Also, as Livinginchaos mentioned, behavior modification didn't work for me. Before being treated I've tried many behavior modification techniques to combat my symptoms. All those time management techniques(day planners, post it notes, organization strategies) barely helped. I was still always procrastinated and disorganized. No matter how hard I tried, I couldn't raise my frustration tolerance, I couldn't prevent outbursts in my temper, etc.(too many to mention).
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Old 07-10-05, 05:17 PM
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wtf was that?

Of course it's a CNS disorder, among others.

I'd like to see them operationally define and then quantify "grounding."
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Old 07-10-05, 05:55 PM
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I don't want to get too off topic, but I want to clairfy what I said about behavior modification.

If ADD is a product of environment - childhood upbringing, behavior modification can cure/fix ADD.

If ADD is physiological in the brain (which I believe it is), behavior modification will not work - to cure ADD. It will not work because behavior modification cannot change those physiological conditions.

Although, I do believe that behavior modification can help to lessen ADD traits, if it is applied correctly, using positive reinforcement (that is motivating enough to change behavior).
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Old 07-11-05, 03:55 AM
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It's not a behavior. It deals with glitches with 'synapse communication' with the frontal lobes of our brains.
It's a known fact.
I, and I'm trying to say this as sweetly as possible...since any form of child abuse is not an option in my book, even in soft 'behavior modificational' theories....if you are going to utilize behavior modification, in lieu of the proven methods that work, for a child with ADD/HD...make dam* sure you know what you are doing.
Because if you don't...I promise..someone else will do it properly for you.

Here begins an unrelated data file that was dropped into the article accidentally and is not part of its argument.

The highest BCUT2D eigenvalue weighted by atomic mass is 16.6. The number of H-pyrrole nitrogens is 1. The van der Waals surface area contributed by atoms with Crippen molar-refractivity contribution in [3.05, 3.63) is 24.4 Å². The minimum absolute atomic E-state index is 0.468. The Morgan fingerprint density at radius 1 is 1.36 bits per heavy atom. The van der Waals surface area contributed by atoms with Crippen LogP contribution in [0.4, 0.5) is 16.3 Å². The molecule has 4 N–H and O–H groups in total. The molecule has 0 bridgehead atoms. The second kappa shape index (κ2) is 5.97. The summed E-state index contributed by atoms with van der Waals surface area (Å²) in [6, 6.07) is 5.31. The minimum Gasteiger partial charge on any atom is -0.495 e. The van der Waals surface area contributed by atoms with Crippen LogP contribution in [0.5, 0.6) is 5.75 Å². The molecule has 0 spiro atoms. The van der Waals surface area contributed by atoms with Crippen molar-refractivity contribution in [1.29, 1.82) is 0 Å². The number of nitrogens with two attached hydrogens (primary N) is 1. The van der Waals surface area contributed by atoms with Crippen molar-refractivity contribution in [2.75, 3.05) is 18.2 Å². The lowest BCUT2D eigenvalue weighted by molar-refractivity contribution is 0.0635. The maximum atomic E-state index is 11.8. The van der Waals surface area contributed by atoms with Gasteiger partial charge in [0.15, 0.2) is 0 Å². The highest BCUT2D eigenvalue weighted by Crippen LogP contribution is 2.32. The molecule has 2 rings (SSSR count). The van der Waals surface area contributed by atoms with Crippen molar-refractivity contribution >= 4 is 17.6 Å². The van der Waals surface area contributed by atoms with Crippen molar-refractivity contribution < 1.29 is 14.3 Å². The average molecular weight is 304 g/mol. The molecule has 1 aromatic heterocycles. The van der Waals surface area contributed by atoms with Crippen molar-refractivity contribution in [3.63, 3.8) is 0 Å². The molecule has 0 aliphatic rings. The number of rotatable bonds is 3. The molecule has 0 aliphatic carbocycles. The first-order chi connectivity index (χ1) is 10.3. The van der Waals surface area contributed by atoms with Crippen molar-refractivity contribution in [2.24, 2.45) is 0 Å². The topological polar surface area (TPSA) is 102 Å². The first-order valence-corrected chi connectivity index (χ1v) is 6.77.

On an 'adult' note...I'm just curious...why would you think that behavior modification would work?? Article aside..
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Old 07-11-05, 04:20 AM
purerealm purerealm is offline
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because i read somewhere that add can be caused be anxiety, and vice versa. i also read that add can be caused by physical trauma. this suggests that add can be caused by both physical and mental/social damage
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Old 07-11-05, 10:23 AM
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My behavior modification when growing up, I was really bad & couldn't sit still, my dad used to beat me up to have me do things or teach me a lesson, got the old fashion medication, & believe me just thinking about getting beatings, made me think twice about what I was going to do when little, so it does work for certain people like me.

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Old 07-11-05, 01:06 PM
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Quote:
Originally Posted by purerealm
because i read somewhere that add can be caused be anxiety, and vice versa. i also read that add can be caused by physical trauma. this suggests that add can be caused by both physical and mental/social damage
Well, anxiety does cause ADD like symptoms. In fact, there are many disorders that cause ADD like symptoms.